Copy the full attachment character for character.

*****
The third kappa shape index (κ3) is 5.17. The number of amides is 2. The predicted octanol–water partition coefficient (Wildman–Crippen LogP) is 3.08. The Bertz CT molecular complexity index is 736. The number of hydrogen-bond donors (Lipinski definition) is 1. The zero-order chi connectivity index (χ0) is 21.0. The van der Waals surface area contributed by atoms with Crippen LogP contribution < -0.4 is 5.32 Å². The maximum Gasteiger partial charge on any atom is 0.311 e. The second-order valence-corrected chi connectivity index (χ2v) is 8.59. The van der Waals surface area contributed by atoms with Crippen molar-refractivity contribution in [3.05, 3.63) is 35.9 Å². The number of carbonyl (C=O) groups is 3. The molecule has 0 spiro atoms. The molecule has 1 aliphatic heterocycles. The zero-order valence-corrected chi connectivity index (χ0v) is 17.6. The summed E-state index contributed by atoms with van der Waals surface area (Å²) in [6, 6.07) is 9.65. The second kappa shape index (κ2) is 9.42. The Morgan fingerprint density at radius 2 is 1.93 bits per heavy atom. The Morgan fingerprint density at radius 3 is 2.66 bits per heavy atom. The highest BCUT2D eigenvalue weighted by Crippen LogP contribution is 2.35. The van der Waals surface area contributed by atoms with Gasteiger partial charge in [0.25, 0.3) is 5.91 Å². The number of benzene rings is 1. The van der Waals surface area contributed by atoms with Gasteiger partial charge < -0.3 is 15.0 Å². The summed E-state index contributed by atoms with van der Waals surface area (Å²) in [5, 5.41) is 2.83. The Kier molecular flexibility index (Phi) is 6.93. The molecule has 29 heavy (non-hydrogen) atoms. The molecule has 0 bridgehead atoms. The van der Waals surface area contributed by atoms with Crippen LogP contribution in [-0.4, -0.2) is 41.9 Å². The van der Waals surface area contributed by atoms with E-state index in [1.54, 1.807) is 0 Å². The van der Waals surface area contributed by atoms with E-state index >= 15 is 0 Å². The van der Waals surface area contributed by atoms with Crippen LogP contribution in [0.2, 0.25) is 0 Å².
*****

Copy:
The third kappa shape index (κ3) is 5.17. The number of amides is 2. The predicted octanol–water partition coefficient (Wildman–Crippen LogP) is 3.08. The Bertz CT molecular complexity index is 736. The number of hydrogen-bond donors (Lipinski definition) is 1. The zero-order chi connectivity index (χ0) is 21.0. The van der Waals surface area contributed by atoms with Crippen LogP contribution < -0.4 is 5.32 Å². The maximum Gasteiger partial charge on any atom is 0.311 e. The second-order valence-corrected chi connectivity index (χ2v) is 8.59. The van der Waals surface area contributed by atoms with Crippen molar-refractivity contribution in [3.05, 3.63) is 35.9 Å². The number of carbonyl (C=O) groups is 3. The molecule has 0 spiro atoms. The molecule has 1 aliphatic heterocycles. The zero-order valence-corrected chi connectivity index (χ0v) is 17.6. The summed E-state index contributed by atoms with van der Waals surface area (Å²) in [6, 6.07) is 9.65. The second kappa shape index (κ2) is 9.42. The Morgan fingerprint density at radius 2 is 1.93 bits per heavy atom. The Morgan fingerprint density at radius 3 is 2.66 bits per heavy atom. The highest BCUT2D eigenvalue weighted by Crippen LogP contribution is 2.35. The van der Waals surface area contributed by atoms with Gasteiger partial charge in [0.25, 0.3) is 5.91 Å². The number of benzene rings is 1. The van der Waals surface area contributed by atoms with Gasteiger partial charge < -0.3 is 15.0 Å². The summed E-state index contributed by atoms with van der Waals surface area (Å²) in [5, 5.41) is 2.83. The Kier molecular flexibility index (Phi) is 6.93. The molecule has 29 heavy (non-hydrogen) atoms. The molecule has 0 bridgehead atoms. The van der Waals surface area contributed by atoms with Crippen LogP contribution in [-0.4, -0.2) is 41.9 Å². The van der Waals surface area contributed by atoms with E-state index in [1.54, 1.807) is 0 Å². The van der Waals surface area contributed by atoms with E-state index >= 15 is 0 Å². The van der Waals surface area contributed by atoms with Crippen LogP contribution in [0.2, 0.25) is 0 Å².